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Title: Textual and editorial conflict in Pascal's Pensées
Author: Dinning, William John
ISNI:       0000 0004 6498 1952
Awarding Body: University of Oxford
Current Institution: University of Oxford
Date of Award: 2016
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The history of publication of Pascal's Pensées is one of conflict and contention at many levels. This is studied in relation to four editions which have emerged from engagement with the fragmented text, each marking a milestone in the evolution of editorial practice and mastery over the work of the dead author. The text is presented as target, bystander, and agent of conflict. The first two chapters deal with motivation to publish, target readership, and the sources of conflict themselves. Chapter three examines these issues with respect to the original edition (L'Édition de Port-Royal), and the subsequent three chapters examine respectively the editions of Prosper Faugère, Léon Brunschvicg, and Louis Lafuma. The narrative charts the gradual approach to the currently accepted presentation of the fragments, and the long persistence of efforts to imagine Pascal's plan for an apology for Christianity, against a reluctance to take account of the authority of existing documents. The reception of these editions provides clues to why the Pensées have an eternal youthfulness and a constant appeal to editors. I argue that the apology lies in the fragments, however they are arranged, that all editors have accepted their apologetic intent, and that their universal significance springs from the deep sensibility they express about the human condition.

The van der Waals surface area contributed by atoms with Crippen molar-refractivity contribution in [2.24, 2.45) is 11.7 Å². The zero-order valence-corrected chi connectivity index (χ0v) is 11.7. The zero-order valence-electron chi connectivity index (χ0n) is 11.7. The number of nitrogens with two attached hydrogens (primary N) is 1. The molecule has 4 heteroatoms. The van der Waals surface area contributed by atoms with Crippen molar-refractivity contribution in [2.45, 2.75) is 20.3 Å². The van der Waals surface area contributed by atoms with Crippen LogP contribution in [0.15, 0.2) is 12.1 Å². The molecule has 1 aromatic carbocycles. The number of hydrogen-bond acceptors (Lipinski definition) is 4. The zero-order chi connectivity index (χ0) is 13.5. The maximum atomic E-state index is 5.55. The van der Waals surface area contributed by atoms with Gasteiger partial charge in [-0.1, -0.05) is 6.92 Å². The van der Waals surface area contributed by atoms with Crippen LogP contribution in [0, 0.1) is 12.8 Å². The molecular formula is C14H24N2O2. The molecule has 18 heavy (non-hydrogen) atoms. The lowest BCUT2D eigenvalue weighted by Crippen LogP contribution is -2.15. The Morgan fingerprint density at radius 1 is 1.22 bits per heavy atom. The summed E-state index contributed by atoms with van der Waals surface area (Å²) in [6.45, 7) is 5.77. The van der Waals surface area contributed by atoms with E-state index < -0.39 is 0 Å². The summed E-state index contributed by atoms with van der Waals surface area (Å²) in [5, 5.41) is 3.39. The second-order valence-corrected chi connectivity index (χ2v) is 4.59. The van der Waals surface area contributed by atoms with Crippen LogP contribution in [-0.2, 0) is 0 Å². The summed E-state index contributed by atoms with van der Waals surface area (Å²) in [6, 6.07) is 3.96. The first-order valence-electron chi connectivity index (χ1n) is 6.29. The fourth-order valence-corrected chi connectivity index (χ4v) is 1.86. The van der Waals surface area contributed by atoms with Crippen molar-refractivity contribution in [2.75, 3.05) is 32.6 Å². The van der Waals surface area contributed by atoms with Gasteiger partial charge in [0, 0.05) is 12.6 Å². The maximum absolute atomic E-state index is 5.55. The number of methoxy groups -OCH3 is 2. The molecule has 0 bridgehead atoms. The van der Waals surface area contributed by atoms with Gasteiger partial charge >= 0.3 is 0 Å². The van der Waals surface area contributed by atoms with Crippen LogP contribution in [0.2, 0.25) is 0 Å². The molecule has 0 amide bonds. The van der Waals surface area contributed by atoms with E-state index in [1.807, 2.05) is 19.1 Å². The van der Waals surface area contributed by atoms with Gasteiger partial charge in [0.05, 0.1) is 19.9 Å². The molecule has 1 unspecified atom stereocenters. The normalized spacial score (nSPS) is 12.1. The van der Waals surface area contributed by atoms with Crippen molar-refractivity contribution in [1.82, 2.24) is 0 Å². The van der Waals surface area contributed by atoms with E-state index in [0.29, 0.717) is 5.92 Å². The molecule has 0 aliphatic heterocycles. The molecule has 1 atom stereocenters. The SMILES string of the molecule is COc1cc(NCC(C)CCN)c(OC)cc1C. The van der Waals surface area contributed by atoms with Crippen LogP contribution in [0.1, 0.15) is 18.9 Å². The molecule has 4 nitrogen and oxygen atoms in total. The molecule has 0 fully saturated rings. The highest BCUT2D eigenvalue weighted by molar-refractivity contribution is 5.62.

Supervisor: Parish, Richard Sponsor: Not available
Qualification Name: Thesis (Ph.D.) Qualification Level: Doctoral
EThOS ID:  DOI: Not available
Keywords: Publishers and publishing--France--History ; Editors